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Skills/attributes of a mathematician/physicist/programmer etc

  1. Feb 25, 2013 #1
    All theses fields require some sort of common sense and logic. All require us to use our brain and come up with solutions. But if you are good at one that does not mean you are good at the other. Why is this?

    One of my friends is a math genius but he is not that good a programmer. I don't know why. He doesn't seem to be able to come up with solutions to a programming question as fast as the best coders.

    Similarly the best coders are not the best mathematicians. same with other disciplinews
    I suppose different types of disciplines require different types of thinking. Sure they all require logic and common sense but still different type of approach and a person with mastery in one is not necessary good in another.

    your views?
     
  2. jcsd
  3. Feb 25, 2013 #2
    Mathematics, programming and physics are not similar imo.

    Mathematics requires proving theorems. Physics requires applying whatever is proved by mathematicians and finding relations based on experiments. Programming requires converting intuitive steps to step by step logical and elementary machine commands.
     
  4. Feb 25, 2013 #3

    ama

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    It depends tho. Some people are better at math, some are good at physics. I know I struggle with physics but math is easier for me.
     
  5. Feb 25, 2013 #4
    it is mostly about practice and knowledge. How much time does your mathematician friend spend on programing compared with the ''best coders''?
     
  6. Feb 26, 2013 #5
    My question was a bit too general - sorry for that. What I actually meant to ask was that why a good programmer need not be a good mathematician and vice-versa?

    What type of skills does a programmer require contrary to a mathematician? If you have seen the type of questions on programming websites like spoj, what are they actually trying to test?
     
  7. Feb 26, 2013 #6

    micromass

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    For example, a progammer will always need to find an efficient solution. Mathematicians typically don't care about efficiency or about finding a constructive solution. They're usually happy if they can show a solution exist and if they have some reasonably method with which to prove things about the solution.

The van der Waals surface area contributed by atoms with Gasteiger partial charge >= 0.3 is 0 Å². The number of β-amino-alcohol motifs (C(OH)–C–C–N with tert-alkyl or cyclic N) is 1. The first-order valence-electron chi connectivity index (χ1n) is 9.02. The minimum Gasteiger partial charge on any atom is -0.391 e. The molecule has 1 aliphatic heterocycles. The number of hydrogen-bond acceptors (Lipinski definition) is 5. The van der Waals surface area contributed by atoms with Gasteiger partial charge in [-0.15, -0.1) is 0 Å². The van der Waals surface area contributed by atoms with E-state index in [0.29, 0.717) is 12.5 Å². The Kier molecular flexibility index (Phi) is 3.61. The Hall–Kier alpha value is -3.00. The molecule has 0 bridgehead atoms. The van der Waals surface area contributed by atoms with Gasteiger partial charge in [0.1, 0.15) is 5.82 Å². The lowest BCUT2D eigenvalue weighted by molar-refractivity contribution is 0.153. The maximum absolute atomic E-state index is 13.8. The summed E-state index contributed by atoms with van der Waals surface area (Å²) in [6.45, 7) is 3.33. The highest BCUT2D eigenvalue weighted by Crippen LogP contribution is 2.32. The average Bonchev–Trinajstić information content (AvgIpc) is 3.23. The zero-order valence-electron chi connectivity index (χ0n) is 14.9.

For example, mathematicians can very easily prove that there are an infinite number of primes. So mathematicians can really easy show that for each prime, there is a prime number bigger than it. But this proof doesn't give you in any way a procedure or formula with which to actually find the larger prime. And even if a certain proof would give a procedure, it still might be awfully inefficient and take a very long time to compute.

    Now, I am quite certain that most mathematicians would be good programmers if they only had the right training. As of now, the mathematics education does not prepare one to be a decent programmer at all. It does however teach logic, critical thinking and creativity, which are quite important (but not sufficient) to be a good programmer.
     
  8. Feb 26, 2013 #7
    I have no idea why I asked this question but anyways thanks micromass!
    Can you tell what kind of training would a programmer require?
     
  9. Feb 26, 2013 #8

    chiro

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    Programmers have to deal with two things: state space and flow control.

    State space also has as a part of it the structural composition of data, interfaces, stacks, pointers and so on.

    The programmer doesn't deal with generalities: they deal with specifics.

    As a result of dealing with specifics, the programmer must also deal with the explicit structure of data and its context within the boundaries of the program.

    Mathematicians do not often deal with specific structures like a programmer has to. An example is that while mathematicians have to deal with say real numbers, the programmer must know the exact specific form in memory and each transformation or operation on that structure changes it explicitly.

    For personally, this is one of the biggest differences between mathematicians and programmers (and I use to be a programmer with my new career being a statistician).

    You also have in programming (as compared to math) a way of organizing and dealing with much more complex environments of code that are not as abstract as that of high level math, but still complex enough to warrant a sophistication of techniques to be able to organize things in many ways.

    But if you want to be a good programmer, you will have to be good at track the state the system at any time and also knowing how the flow-control impacts the entire program itself.

    You learn this by doing lots and lots of debugging and code writing and after a while you begin to sense intuitively what is going on.
     
  10. Mar 4, 2013 #9
    This would refer to philosophers as well.
     
  11. May 10, 2013 #10
    I know some people that good in both physics and programming. Some game programmers have skillful in geometry, coordinates transformation, and some related stuff from mathematics and physics fields. AI programmers, computational physicists?
     
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